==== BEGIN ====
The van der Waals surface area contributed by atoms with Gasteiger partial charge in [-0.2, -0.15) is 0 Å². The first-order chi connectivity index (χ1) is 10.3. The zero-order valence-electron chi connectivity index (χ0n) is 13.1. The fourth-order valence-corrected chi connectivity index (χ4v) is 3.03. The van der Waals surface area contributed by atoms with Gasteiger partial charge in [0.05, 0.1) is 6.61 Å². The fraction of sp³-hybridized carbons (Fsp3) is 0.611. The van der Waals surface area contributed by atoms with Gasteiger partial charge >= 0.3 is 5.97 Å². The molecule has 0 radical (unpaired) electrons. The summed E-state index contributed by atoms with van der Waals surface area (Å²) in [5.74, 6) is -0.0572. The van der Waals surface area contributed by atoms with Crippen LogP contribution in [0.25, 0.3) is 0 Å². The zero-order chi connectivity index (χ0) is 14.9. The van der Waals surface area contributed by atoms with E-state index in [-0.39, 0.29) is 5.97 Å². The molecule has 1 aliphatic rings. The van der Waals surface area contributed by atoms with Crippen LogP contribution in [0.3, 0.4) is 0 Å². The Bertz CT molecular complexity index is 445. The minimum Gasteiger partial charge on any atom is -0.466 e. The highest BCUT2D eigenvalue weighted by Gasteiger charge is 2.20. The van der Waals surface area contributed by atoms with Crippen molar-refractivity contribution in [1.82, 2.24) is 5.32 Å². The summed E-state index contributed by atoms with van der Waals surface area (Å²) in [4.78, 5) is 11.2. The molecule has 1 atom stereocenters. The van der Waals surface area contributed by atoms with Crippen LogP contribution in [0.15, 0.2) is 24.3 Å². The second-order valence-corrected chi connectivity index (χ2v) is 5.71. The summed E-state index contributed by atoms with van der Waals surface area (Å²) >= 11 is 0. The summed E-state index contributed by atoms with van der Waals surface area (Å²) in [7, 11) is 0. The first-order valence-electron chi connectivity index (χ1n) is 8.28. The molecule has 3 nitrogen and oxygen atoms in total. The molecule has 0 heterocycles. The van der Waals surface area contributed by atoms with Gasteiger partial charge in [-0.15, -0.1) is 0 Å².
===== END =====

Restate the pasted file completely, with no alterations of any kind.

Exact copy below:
The van der Waals surface area contributed by atoms with Gasteiger partial charge in [-0.2, -0.15) is 0 Å². The first-order chi connectivity index (χ1) is 10.3. The zero-order valence-electron chi connectivity index (χ0n) is 13.1. The fourth-order valence-corrected chi connectivity index (χ4v) is 3.03. The van der Waals surface area contributed by atoms with Gasteiger partial charge in [0.05, 0.1) is 6.61 Å². The fraction of sp³-hybridized carbons (Fsp3) is 0.611. The van der Waals surface area contributed by atoms with Gasteiger partial charge >= 0.3 is 5.97 Å². The molecule has 0 radical (unpaired) electrons. The summed E-state index contributed by atoms with van der Waals surface area (Å²) in [5.74, 6) is -0.0572. The van der Waals surface area contributed by atoms with Crippen LogP contribution in [0.25, 0.3) is 0 Å². The zero-order chi connectivity index (χ0) is 14.9. The van der Waals surface area contributed by atoms with E-state index in [-0.39, 0.29) is 5.97 Å². The molecule has 1 aliphatic rings. The van der Waals surface area contributed by atoms with Crippen LogP contribution in [0.3, 0.4) is 0 Å². The Bertz CT molecular complexity index is 445. The minimum Gasteiger partial charge on any atom is -0.466 e. The highest BCUT2D eigenvalue weighted by Gasteiger charge is 2.20. The van der Waals surface area contributed by atoms with Crippen molar-refractivity contribution in [1.82, 2.24) is 5.32 Å². The summed E-state index contributed by atoms with van der Waals surface area (Å²) in [4.78, 5) is 11.2. The molecule has 1 atom stereocenters. The van der Waals surface area contributed by atoms with Crippen LogP contribution in [0.15, 0.2) is 24.3 Å². The second-order valence-corrected chi connectivity index (χ2v) is 5.71. The summed E-state index contributed by atoms with van der Waals surface area (Å²) >= 11 is 0. The summed E-state index contributed by atoms with van der Waals surface area (Å²) in [7, 11) is 0. The first-order valence-electron chi connectivity index (χ1n) is 8.28. The molecule has 3 nitrogen and oxygen atoms in total. The molecule has 0 heterocycles. The van der Waals surface area contributed by atoms with Gasteiger partial charge in [-0.15, -0.1) is 0 Å².